Avoiding the bumps in the road

23 October 2013

Graham Pierce of Worthingtons Solicitors Belfast addresses the impact of a recent Court decision and the need for clarity when it comes to maintenance costs on private roads.

In an interesting reminder of some basic principles of conveyancing and land law the Court of Appeal in England has recently restated the position in relation to the use of rights of way (and other so-called easements) where liability for maintenance and repair costs is in dispute (Goodman and others v Elwood [2013]).

The facts involved the on-going costs of maintaining and repairing a private unadopted road in an industrial estate in Nottingham although the principles involved apply equally to residential property. In this case the freehold owner of one of the units on the estate argued that he was not liable to contribute to those costs on various grounds, including that he himself had not given any covenant to make contributions and on acquiring his unit had not become bound by such covenants given by previous owners. This was despite his use of the road on a daily basis and the fact that the other users at the estate all made contributions.

The Court of Appeal held that the “benefit and burden” principle applied which is that a party may not take a benefit (in this case the right to use the road) without accepting the burden that goes with it (the obligation to contribute to maintenance and repair costs). In other words the right to use the road was made conditional on compliance with the positive covenant to make contributions. It was open to the owner to decline to make contributions but in so doing he would then loose the right to use the road.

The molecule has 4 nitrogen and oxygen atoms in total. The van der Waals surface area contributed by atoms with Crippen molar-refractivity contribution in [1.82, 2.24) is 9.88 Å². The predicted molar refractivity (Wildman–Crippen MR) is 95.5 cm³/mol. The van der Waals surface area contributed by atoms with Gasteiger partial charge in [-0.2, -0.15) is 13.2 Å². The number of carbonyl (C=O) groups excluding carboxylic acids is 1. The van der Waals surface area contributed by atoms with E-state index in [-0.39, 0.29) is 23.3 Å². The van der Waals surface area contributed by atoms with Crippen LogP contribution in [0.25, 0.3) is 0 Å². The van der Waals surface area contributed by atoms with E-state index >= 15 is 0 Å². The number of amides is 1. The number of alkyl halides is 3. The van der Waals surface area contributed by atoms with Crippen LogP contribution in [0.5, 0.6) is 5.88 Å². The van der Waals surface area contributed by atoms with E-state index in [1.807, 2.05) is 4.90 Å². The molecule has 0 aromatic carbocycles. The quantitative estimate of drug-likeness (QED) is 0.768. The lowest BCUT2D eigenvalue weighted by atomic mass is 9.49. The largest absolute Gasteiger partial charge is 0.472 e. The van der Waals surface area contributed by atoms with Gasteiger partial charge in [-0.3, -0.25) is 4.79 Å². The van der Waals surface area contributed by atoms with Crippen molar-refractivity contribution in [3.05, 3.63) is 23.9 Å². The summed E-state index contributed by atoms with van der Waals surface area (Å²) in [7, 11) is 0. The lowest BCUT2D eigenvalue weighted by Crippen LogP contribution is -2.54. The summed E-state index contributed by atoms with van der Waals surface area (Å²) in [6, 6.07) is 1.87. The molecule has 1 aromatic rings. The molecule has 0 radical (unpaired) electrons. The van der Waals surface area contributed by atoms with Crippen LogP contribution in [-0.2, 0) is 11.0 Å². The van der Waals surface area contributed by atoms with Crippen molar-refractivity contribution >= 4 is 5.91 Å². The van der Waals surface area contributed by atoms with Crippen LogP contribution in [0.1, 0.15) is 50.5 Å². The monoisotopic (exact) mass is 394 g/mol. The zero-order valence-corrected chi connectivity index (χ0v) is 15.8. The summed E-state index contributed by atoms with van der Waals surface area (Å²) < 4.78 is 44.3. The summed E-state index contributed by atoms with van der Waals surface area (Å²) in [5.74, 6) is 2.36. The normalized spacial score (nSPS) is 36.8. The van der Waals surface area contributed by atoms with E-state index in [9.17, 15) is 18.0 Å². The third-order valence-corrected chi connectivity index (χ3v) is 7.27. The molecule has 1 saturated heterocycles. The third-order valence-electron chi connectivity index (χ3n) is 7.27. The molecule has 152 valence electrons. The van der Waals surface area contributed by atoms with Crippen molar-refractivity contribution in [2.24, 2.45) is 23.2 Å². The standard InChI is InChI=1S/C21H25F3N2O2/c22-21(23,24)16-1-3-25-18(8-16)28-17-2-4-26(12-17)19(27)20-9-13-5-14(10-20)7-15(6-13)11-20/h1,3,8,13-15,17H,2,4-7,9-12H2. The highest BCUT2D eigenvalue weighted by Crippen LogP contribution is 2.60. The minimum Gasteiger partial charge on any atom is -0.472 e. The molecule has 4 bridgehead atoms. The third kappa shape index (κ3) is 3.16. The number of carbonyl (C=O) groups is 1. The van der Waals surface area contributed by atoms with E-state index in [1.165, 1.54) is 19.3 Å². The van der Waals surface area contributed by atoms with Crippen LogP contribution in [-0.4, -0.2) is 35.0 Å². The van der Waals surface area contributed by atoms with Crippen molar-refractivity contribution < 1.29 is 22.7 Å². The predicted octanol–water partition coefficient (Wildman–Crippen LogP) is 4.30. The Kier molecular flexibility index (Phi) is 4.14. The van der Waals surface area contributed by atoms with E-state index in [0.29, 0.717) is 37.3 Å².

The Court set out the various conditions which must be satisfied for the burden of a positive covenant, such as a covenant to make costs contributions, to be enforceable against successive owners of freehold land and for the “benefit and burden” principle to apply. Central amongst them is that the benefit must be conditional on, or reciprocal to, the burden or put another way, there must be sufficient correlation between the rights granted and the obligation to pay. In the case of a right of way or other simple easement and the associated costs of maintenance and repair, this condition will usually be easily satisfied.

Most modern estates and housing schemes benefit from more sophisticated legal arrangements between owners which provide for enforcement of positive payment obligations such as deeds of Covenant and registered title restrictions. Also these problems of enforcement against successive owners generally do not arise where a landlord and tenant relationship exists, for example where the land is held under a 999 year lease at a peppercorn rent, as will frequently be the case in Northern Ireland. Nevertheless there are many properties around the country where the documented legal arrangements are unclear or inadequate and enforcement of obligations to contribute to the maintenance of private roads, drains, street lighting and the like remains a problem. In these cases this Court of Appeal authority may come to the aid of solicitors and their clients.

The content of this article is intended to provide a general guide to the subject matter. Specialist advice should be sought about your specific circumstances.

Graham Pierce is a Partner in the Commercial department of Worthingtons Solicitors Belfast. Please submit any queries you may have in the Enquiry Form below and a member of our Commercial property team will contact you directly.


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